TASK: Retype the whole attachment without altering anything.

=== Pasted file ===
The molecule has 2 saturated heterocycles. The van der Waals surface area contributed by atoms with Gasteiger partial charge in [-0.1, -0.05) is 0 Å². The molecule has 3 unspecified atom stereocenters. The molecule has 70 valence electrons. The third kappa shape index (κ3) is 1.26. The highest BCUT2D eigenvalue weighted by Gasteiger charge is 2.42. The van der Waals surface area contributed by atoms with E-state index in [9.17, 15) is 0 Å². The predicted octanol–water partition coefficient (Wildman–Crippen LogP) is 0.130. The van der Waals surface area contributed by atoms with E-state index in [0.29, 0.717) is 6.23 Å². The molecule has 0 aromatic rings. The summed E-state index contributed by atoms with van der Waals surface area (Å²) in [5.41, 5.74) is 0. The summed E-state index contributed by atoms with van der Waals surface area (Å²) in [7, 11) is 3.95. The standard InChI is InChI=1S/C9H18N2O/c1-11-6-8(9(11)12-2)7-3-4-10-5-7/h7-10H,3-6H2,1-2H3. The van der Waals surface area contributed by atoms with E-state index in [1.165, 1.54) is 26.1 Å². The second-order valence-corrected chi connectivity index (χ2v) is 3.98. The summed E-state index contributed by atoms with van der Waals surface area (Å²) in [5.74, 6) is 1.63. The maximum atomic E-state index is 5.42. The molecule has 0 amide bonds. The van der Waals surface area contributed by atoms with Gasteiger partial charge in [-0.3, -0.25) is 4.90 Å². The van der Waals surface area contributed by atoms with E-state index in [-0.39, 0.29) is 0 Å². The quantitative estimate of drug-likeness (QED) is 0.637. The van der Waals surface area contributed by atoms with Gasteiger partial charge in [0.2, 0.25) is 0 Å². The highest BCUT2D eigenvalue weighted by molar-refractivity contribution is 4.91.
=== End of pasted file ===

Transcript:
The molecule has 2 saturated heterocycles. The van der Waals surface area contributed by atoms with Gasteiger partial charge in [-0.1, -0.05) is 0 Å². The molecule has 3 unspecified atom stereocenters. The molecule has 70 valence electrons. The third kappa shape index (κ3) is 1.26. The highest BCUT2D eigenvalue weighted by Gasteiger charge is 2.42. The van der Waals surface area contributed by atoms with E-state index in [9.17, 15) is 0 Å². The predicted octanol–water partition coefficient (Wildman–Crippen LogP) is 0.130. The van der Waals surface area contributed by atoms with E-state index in [0.29, 0.717) is 6.23 Å². The molecule has 0 aromatic rings. The summed E-state index contributed by atoms with van der Waals surface area (Å²) in [5.41, 5.74) is 0. The summed E-state index contributed by atoms with van der Waals surface area (Å²) in [7, 11) is 3.95. The standard InChI is InChI=1S/C9H18N2O/c1-11-6-8(9(11)12-2)7-3-4-10-5-7/h7-10H,3-6H2,1-2H3. The van der Waals surface area contributed by atoms with E-state index in [1.165, 1.54) is 26.1 Å². The second-order valence-corrected chi connectivity index (χ2v) is 3.98. The summed E-state index contributed by atoms with van der Waals surface area (Å²) in [5.74, 6) is 1.63. The maximum atomic E-state index is 5.42. The molecule has 0 amide bonds. The van der Waals surface area contributed by atoms with Gasteiger partial charge in [-0.3, -0.25) is 4.90 Å². The van der Waals surface area contributed by atoms with E-state index in [-0.39, 0.29) is 0 Å². The quantitative estimate of drug-likeness (QED) is 0.637. The van der Waals surface area contributed by atoms with Gasteiger partial charge in [0.2, 0.25) is 0 Å². The highest BCUT2D eigenvalue weighted by molar-refractivity contribution is 4.91.